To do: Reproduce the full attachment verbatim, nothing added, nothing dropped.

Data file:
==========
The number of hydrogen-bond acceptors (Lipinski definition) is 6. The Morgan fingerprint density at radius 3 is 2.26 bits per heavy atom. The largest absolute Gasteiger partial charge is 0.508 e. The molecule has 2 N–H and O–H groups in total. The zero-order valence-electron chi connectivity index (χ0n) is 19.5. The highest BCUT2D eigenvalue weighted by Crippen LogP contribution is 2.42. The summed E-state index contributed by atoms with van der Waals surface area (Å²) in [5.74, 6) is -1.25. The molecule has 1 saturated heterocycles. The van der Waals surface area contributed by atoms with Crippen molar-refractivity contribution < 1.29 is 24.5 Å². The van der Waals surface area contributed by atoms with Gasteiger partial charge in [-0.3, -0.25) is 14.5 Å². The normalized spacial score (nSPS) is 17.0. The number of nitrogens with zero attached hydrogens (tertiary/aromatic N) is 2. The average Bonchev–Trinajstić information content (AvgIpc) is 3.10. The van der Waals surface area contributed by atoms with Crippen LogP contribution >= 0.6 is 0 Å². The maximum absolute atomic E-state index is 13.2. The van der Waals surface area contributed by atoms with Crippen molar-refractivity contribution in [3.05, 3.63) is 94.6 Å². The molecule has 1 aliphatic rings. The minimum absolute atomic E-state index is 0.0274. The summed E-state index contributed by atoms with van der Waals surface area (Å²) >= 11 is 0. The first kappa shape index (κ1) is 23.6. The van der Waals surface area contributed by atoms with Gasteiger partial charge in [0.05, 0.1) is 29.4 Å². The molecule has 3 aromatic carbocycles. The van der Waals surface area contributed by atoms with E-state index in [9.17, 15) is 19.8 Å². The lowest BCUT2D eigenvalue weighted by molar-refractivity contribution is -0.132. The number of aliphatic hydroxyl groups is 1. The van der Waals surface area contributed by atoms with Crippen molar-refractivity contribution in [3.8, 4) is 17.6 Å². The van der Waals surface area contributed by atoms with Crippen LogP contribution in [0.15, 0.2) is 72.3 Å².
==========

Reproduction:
The number of hydrogen-bond acceptors (Lipinski definition) is 6. The Morgan fingerprint density at radius 3 is 2.26 bits per heavy atom. The largest absolute Gasteiger partial charge is 0.508 e. The molecule has 2 N–H and O–H groups in total. The zero-order valence-electron chi connectivity index (χ0n) is 19.5. The highest BCUT2D eigenvalue weighted by Crippen LogP contribution is 2.42. The summed E-state index contributed by atoms with van der Waals surface area (Å²) in [5.74, 6) is -1.25. The molecule has 1 saturated heterocycles. The van der Waals surface area contributed by atoms with Crippen molar-refractivity contribution < 1.29 is 24.5 Å². The van der Waals surface area contributed by atoms with Gasteiger partial charge in [-0.3, -0.25) is 14.5 Å². The normalized spacial score (nSPS) is 17.0. The number of nitrogens with zero attached hydrogens (tertiary/aromatic N) is 2. The average Bonchev–Trinajstić information content (AvgIpc) is 3.10. The van der Waals surface area contributed by atoms with Crippen LogP contribution >= 0.6 is 0 Å². The maximum absolute atomic E-state index is 13.2. The van der Waals surface area contributed by atoms with Crippen molar-refractivity contribution in [3.05, 3.63) is 94.6 Å². The molecule has 1 aliphatic rings. The minimum absolute atomic E-state index is 0.0274. The summed E-state index contributed by atoms with van der Waals surface area (Å²) >= 11 is 0. The first kappa shape index (κ1) is 23.6. The van der Waals surface area contributed by atoms with Gasteiger partial charge in [0.05, 0.1) is 29.4 Å². The molecule has 3 aromatic carbocycles. The van der Waals surface area contributed by atoms with E-state index in [9.17, 15) is 19.8 Å². The lowest BCUT2D eigenvalue weighted by molar-refractivity contribution is -0.132. The number of aliphatic hydroxyl groups is 1. The van der Waals surface area contributed by atoms with Crippen molar-refractivity contribution in [3.8, 4) is 17.6 Å². The van der Waals surface area contributed by atoms with Crippen LogP contribution in [0.15, 0.2) is 72.3 Å².